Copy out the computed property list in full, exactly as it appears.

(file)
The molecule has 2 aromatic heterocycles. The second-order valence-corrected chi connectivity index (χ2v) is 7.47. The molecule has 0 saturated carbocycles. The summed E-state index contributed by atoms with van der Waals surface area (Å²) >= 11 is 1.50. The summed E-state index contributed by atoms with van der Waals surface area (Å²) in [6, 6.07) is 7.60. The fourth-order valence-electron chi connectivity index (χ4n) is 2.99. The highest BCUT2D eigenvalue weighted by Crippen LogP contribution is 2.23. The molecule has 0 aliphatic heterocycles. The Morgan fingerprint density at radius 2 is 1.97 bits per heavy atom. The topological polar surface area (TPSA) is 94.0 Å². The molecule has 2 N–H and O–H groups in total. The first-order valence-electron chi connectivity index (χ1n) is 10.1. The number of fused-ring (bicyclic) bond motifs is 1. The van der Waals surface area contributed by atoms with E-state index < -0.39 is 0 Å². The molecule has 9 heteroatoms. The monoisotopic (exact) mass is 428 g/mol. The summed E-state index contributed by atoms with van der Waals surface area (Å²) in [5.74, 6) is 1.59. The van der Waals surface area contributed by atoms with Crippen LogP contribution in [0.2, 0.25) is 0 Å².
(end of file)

The molecule has 2 aromatic heterocycles. The second-order valence-corrected chi connectivity index (χ2v) is 7.47. The molecule has 0 saturated carbocycles. The summed E-state index contributed by atoms with van der Waals surface area (Å²) >= 11 is 1.50. The summed E-state index contributed by atoms with van der Waals surface area (Å²) in [6, 6.07) is 7.60. The fourth-order valence-electron chi connectivity index (χ4n) is 2.99. The highest BCUT2D eigenvalue weighted by Crippen LogP contribution is 2.23. The molecule has 0 aliphatic heterocycles. The Morgan fingerprint density at radius 2 is 1.97 bits per heavy atom. The topological polar surface area (TPSA) is 94.0 Å². The molecule has 2 N–H and O–H groups in total. The first-order valence-electron chi connectivity index (χ1n) is 10.1. The number of fused-ring (bicyclic) bond motifs is 1. The van der Waals surface area contributed by atoms with E-state index < -0.39 is 0 Å². The molecule has 9 heteroatoms. The monoisotopic (exact) mass is 428 g/mol. The summed E-state index contributed by atoms with van der Waals surface area (Å²) in [5.74, 6) is 1.59. The van der Waals surface area contributed by atoms with Crippen LogP contribution in [0.2, 0.25) is 0 Å².